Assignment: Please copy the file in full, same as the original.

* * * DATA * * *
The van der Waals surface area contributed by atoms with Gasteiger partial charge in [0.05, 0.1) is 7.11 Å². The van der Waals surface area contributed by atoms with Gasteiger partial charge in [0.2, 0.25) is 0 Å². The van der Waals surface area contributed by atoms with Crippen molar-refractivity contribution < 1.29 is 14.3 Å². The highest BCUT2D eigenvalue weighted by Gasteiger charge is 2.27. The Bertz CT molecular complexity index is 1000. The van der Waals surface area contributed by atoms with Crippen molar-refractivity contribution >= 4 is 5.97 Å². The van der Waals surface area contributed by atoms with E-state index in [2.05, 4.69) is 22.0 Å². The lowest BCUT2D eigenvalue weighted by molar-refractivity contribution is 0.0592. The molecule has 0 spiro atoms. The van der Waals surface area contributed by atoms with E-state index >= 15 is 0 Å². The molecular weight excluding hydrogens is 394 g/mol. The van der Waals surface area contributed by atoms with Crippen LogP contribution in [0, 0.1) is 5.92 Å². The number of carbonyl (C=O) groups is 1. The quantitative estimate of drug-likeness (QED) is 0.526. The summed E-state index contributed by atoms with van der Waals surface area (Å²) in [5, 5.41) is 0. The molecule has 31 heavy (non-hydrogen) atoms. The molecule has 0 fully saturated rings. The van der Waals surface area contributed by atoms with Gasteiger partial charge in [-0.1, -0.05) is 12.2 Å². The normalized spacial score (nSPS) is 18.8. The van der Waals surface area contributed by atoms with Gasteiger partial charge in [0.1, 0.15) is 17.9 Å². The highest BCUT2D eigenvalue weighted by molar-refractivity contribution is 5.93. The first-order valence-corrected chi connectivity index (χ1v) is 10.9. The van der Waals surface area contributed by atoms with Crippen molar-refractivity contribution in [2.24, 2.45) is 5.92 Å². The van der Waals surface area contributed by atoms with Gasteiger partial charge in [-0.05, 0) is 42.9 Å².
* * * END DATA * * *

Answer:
The van der Waals surface area contributed by atoms with Gasteiger partial charge in [0.05, 0.1) is 7.11 Å². The van der Waals surface area contributed by atoms with Gasteiger partial charge in [0.2, 0.25) is 0 Å². The van der Waals surface area contributed by atoms with Crippen molar-refractivity contribution < 1.29 is 14.3 Å². The highest BCUT2D eigenvalue weighted by Gasteiger charge is 2.27. The Bertz CT molecular complexity index is 1000. The van der Waals surface area contributed by atoms with Crippen molar-refractivity contribution >= 4 is 5.97 Å². The van der Waals surface area contributed by atoms with E-state index in [2.05, 4.69) is 22.0 Å². The lowest BCUT2D eigenvalue weighted by molar-refractivity contribution is 0.0592. The molecule has 0 spiro atoms. The van der Waals surface area contributed by atoms with E-state index >= 15 is 0 Å². The molecular weight excluding hydrogens is 394 g/mol. The van der Waals surface area contributed by atoms with Crippen LogP contribution in [0, 0.1) is 5.92 Å². The number of carbonyl (C=O) groups is 1. The quantitative estimate of drug-likeness (QED) is 0.526. The summed E-state index contributed by atoms with van der Waals surface area (Å²) in [5, 5.41) is 0. The molecule has 31 heavy (non-hydrogen) atoms. The molecule has 0 fully saturated rings. The van der Waals surface area contributed by atoms with Gasteiger partial charge in [-0.1, -0.05) is 12.2 Å². The normalized spacial score (nSPS) is 18.8. The van der Waals surface area contributed by atoms with Gasteiger partial charge in [0.1, 0.15) is 17.9 Å². The highest BCUT2D eigenvalue weighted by molar-refractivity contribution is 5.93. The first-order valence-corrected chi connectivity index (χ1v) is 10.9. The van der Waals surface area contributed by atoms with Crippen molar-refractivity contribution in [2.24, 2.45) is 5.92 Å². The van der Waals surface area contributed by atoms with Gasteiger partial charge in [-0.05, 0) is 42.9 Å².